[December 12th will mark the 100th anniversary of Frank Sinatra’s birth, and since Sinatra was as well-known for his famous group of friends as for his individual achievements, I wanted to spend the week AmericanStudying such circles of friends. Leading up to a special weekend post on the Rat Pack!]
Three layers to how we can AmericanStudy the mid-1980s circle of young film actors.
1) Two Iconic, Complementary Films: Lots of films have been nominated for inclusion in the Brat Pack register, usually because they starred at least two of the group’s core members; but it’s really two 1985 movies, The Breakfast Club and St. Elmo’s Fire, that form the center of this film history narrative. And what’s particularly interesting about this pairing is that the two films, starring many of the same actors and released in the same year, focus on two very distinct settings and stages of life: with Breakfast highlighting the social and identity issues faced by a collection of high school students; and St. Elmo’s portraying the turning point moments for a group of friends graduating from college. Neither film is perfect by any means, but each pays nuanced attention to these youthful stages of life—and taken together, they offer a compelling portrait of late teen and early twenty-something identity in the 1980s.
2) The Brat Pack Narrative: The two films coming out in the same year certainly contributed to a developing narrative that linked this group of young actors to one another. But the most influential voice in that narrative was that of a single journalist, David Blum, who wrote a June cover story for New York magazine that coined the phrase. Perhaps not surprisingly, the actors didn’t much care for the term, nor did they necessarily see themselves as a cohort at all; “the media made up this sort of tribe,” Andrew McCarthy would later argue. Moreover, Ally Sheedy would claim (as quoted in this book) that the article helped destroy whatever coherence they did have: “I had felt truly a part of something, and that guy just blew it to pieces.” Which makes the “Brat Pack” (not the group, but the phrase) a complex case study in how communal identities are created and how they can affect those defined within them.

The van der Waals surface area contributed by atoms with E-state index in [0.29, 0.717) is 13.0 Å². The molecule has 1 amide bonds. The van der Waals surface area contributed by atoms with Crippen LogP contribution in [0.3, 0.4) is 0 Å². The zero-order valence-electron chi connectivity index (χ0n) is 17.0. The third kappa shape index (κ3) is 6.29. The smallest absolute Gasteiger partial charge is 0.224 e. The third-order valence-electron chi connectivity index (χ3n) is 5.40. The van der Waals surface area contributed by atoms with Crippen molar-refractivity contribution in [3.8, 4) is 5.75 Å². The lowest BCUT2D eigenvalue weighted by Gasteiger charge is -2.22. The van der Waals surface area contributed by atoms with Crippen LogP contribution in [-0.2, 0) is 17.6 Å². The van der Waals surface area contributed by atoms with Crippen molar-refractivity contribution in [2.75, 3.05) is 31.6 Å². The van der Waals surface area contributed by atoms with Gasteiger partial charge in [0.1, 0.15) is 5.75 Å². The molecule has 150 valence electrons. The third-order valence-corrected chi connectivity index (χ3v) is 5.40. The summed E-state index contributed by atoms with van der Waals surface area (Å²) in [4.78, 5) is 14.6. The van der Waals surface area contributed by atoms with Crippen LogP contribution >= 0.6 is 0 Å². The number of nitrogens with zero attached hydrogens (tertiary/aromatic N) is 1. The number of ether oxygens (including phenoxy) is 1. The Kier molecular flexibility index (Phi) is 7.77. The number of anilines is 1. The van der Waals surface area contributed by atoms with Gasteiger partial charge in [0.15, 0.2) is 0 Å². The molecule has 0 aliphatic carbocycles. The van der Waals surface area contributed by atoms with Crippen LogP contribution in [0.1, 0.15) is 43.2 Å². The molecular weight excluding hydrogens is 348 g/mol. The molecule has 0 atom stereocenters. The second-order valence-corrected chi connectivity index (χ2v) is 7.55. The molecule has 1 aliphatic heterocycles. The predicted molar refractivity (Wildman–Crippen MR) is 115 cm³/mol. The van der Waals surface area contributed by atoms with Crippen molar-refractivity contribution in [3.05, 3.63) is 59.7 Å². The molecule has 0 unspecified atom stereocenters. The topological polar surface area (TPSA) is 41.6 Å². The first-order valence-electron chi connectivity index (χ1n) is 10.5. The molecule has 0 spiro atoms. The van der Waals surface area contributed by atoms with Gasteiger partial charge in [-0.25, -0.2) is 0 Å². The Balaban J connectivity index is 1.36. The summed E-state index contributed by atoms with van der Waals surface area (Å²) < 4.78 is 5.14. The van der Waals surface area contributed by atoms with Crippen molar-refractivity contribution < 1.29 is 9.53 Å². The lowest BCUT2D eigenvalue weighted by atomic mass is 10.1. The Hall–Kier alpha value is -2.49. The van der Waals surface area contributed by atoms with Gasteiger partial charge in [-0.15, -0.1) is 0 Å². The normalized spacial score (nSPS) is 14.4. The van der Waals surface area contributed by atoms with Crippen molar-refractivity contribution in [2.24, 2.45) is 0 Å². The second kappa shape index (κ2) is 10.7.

3) Looking Back to Look at Us: Each of those prior two frames offers one compelling way to look back at this mid-80s cultural moment and see what it has to tell us. But while such historical lenses are of course important, I would argue that just as significant to an AmericanStudies approach would be to consider as well how we can apply those lessons to our own moment and culture. What can we learn about our own cultural representations of teenagers and young people from these iconic films? How can studying the role of media and collective perceptions in the development of the “Brat Pack” narrative help us think about our own cultural and communal categories? I don’t pretend to have all the answers to those questions (and would love to hear yours in comments!), but here are two interesting starting points for such comparisons: the Brat Pack compared to the Fast and the Furious and the James Franco/Seth Rogen cohorts, two 21st century communities of young actors that have been developed purposefully by the members themselves over many linked films.
Next friend circle tomorrow,
PS. What do you think?
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